Stock and bond prices soared today and short-term interest rates fell. The Dow Jones Industrial Average turned in its best one-day performance in 10 months.

Analysts said the broad rallies in all three markets--stocks, bonds and short-term securities--had more to do with the internal functioning of those markets than with the administration's economic programs or the increase in leading economic indicators announced this morning by the Commerce Department.

The Dow Jones Average of 30 industrial stocks jumped 21.59 points to 864.25, the biggest single-day increase for that key stock market indicator since last March 12, when the Dow index rose 22.15.

Trading volume was heavy, with 66.8 million shares changing hands on the New York Stock Exchange. That was a sharp rise from the 50.1 million shares bought and sold Wednesday and the heaviest trading day since last March 13.

There was an "explosive rally" in short-term interest rates, according to Nicholas Marrone of the Bank of New York. Three-month Treasury bills fell 60 basis points (each basis point is 1/100th of a percentage point) and one-year bills declined 30 basis points.

Long-term bonds rose in price. The increases ranged from $5 per $1,000 of face value to $15, Marrone said. But analysts said that the rise in the prices of bonds--long-term debt securities sold by companies and governments--seemed to be carried along by activity in the financial futures markets, where investors buy and sell contracts based on future expectations of interest rates. The rise in futures prices spilled over into the cash market for bonds themselves.

Larry Wachtel, of the brokerage firm Bache Halsey Stuart Shields, said there is no easy explanation for the strong performance by stocks today. Nearly 1,150 stocks rose in price today on the New York Stock Exchange, while about 175 fell.

He said the stock market began a long decline on Dec. 4. Even prolonged good or bad markets are punctuated by reversals. "Eight weeks is a long time for any market to go in the same direction," Wachtel said.

He said today's sharp price rise might have been triggered in part by the market's lackadaisical response Wednesday to President Reagan's State of the Union address.

Investors had hoped that Reagan would take steps to raise taxes to reduce the huge federal budget deficits that have been projected to occur for the next several years.

Instead, Reagan vowed to continue his program of tax cuts and rely on a stronger economy to push up revenues. Many analysts and traders felt that the Reagan speech should have caused a severe decline in stock prices because investors would be scared by the potential for higher interest rates threatened by bigger budget deficits. However, stock prices traded in an extremely narrow range on Wednesday and rallied near the end of trading.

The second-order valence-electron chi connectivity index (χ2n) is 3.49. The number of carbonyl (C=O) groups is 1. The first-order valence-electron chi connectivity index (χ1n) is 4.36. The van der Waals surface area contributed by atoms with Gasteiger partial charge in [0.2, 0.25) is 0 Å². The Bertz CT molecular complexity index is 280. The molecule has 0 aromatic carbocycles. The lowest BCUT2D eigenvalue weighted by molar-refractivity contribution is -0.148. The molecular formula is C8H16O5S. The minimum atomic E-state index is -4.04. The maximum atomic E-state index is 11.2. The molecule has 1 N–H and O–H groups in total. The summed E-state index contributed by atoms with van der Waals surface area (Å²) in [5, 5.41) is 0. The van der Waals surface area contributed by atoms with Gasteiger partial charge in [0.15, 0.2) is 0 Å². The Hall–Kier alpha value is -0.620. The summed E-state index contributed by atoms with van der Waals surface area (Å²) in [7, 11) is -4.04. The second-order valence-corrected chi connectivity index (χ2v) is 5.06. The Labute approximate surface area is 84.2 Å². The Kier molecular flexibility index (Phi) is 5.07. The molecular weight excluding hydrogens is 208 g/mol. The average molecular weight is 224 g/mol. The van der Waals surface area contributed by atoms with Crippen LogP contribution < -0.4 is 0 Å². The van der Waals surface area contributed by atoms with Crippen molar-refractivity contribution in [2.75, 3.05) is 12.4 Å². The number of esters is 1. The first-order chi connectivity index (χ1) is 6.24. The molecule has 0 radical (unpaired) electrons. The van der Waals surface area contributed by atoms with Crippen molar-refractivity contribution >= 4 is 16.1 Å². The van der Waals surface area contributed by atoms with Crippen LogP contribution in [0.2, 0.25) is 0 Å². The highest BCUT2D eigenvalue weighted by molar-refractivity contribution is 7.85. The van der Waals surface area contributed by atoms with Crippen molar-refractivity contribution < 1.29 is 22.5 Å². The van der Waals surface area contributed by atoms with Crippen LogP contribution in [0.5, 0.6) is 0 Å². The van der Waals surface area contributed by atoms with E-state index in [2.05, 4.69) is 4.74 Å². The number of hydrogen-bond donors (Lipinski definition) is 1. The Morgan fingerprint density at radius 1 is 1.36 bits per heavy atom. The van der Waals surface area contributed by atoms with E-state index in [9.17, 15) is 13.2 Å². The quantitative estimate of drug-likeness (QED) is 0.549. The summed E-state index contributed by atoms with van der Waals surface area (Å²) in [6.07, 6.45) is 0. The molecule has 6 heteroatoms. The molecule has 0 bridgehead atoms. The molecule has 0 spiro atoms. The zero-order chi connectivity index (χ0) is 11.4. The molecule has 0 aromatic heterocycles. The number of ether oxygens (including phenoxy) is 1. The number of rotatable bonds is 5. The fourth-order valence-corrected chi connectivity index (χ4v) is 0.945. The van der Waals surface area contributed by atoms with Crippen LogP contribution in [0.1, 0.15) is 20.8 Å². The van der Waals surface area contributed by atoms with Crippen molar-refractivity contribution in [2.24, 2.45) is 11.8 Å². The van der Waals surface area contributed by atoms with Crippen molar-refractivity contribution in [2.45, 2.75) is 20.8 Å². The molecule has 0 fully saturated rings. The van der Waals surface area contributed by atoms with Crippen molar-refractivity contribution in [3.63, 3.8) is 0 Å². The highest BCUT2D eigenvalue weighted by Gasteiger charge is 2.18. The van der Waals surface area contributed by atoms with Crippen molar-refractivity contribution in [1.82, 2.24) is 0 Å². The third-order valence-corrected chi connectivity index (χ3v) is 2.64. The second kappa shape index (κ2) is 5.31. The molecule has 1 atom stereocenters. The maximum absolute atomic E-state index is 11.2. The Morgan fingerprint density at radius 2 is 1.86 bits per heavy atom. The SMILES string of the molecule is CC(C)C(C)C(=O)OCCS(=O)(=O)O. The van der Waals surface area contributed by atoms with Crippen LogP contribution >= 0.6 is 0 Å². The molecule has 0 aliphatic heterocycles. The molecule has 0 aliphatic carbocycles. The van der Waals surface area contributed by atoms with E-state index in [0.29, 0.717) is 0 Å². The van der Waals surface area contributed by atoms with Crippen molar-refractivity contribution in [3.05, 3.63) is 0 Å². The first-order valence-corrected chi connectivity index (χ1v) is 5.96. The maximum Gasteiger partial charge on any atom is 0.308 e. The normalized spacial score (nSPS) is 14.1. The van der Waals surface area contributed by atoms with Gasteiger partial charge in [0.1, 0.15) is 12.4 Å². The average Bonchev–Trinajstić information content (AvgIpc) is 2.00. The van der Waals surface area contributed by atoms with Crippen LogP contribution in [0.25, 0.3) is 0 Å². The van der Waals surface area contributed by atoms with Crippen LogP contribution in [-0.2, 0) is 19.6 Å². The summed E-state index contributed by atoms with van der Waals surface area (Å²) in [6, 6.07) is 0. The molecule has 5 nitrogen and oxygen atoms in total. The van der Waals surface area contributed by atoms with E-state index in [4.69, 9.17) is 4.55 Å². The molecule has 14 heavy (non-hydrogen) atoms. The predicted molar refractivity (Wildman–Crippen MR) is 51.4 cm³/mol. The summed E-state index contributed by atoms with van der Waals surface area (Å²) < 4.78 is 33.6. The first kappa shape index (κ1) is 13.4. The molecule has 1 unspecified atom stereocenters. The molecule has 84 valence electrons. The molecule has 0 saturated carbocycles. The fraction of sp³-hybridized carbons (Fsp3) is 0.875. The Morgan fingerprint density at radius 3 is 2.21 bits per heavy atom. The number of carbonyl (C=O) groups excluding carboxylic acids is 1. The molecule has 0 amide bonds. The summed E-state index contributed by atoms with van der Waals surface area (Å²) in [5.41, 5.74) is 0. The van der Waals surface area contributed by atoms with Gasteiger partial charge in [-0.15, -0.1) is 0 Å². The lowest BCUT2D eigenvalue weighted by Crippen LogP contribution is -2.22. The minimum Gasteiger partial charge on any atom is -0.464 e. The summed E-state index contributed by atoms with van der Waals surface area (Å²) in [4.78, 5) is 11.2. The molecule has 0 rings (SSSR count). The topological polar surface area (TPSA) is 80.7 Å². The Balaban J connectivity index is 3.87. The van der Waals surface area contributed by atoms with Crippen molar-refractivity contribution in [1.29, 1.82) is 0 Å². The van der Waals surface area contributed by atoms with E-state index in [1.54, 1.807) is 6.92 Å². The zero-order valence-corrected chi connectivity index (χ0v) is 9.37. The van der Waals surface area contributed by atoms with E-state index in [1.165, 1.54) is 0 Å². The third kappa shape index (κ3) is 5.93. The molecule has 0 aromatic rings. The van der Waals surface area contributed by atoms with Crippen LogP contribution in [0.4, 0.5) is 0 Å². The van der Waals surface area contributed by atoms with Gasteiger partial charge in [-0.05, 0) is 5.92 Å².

That late rally impelled protective stock purchasing today by many traders who sell short. Short sellers bet on a decline in stock prices and sell stock they do not yet own at a specified price for delivery several days or weeks in the future. Short-sellers hope to make money by purchasing the stock when it must be delivered at a lower price than the seller will be paid. If stock prices rise, the short-seller takes a beating.

When stock prices did not fall Wednesday, many short-sellers got scared and began to buy today to minimize their losses.

Wachtel said the increase in the index of leading economic indicators, a tentative and perhaps incorrect signal that the current recession is winding down, had little impact on the stock market.

If anything, he said, its impact would have been negative because an early end to the recession would augur higher levels of business borrowing and, as a result, higher interest rates.

The Dow increase of 21.59 points, a 2.56 percent gain, was echoed by the New York Stock Exchange's own index, which rose 1.80 points, or 2.7 percent, to 68.58. The American Stock Exchange's index closed up 12.92 points to 292.59.

Marrone, of the Bank of New York, said there seemed to be an influx of foreign purchases of U.S. bonds that drove up prices initially (when bond prices rise, their interest yields fall). As in the stock market, short-sellers of bonds then began to buy to cover themselves.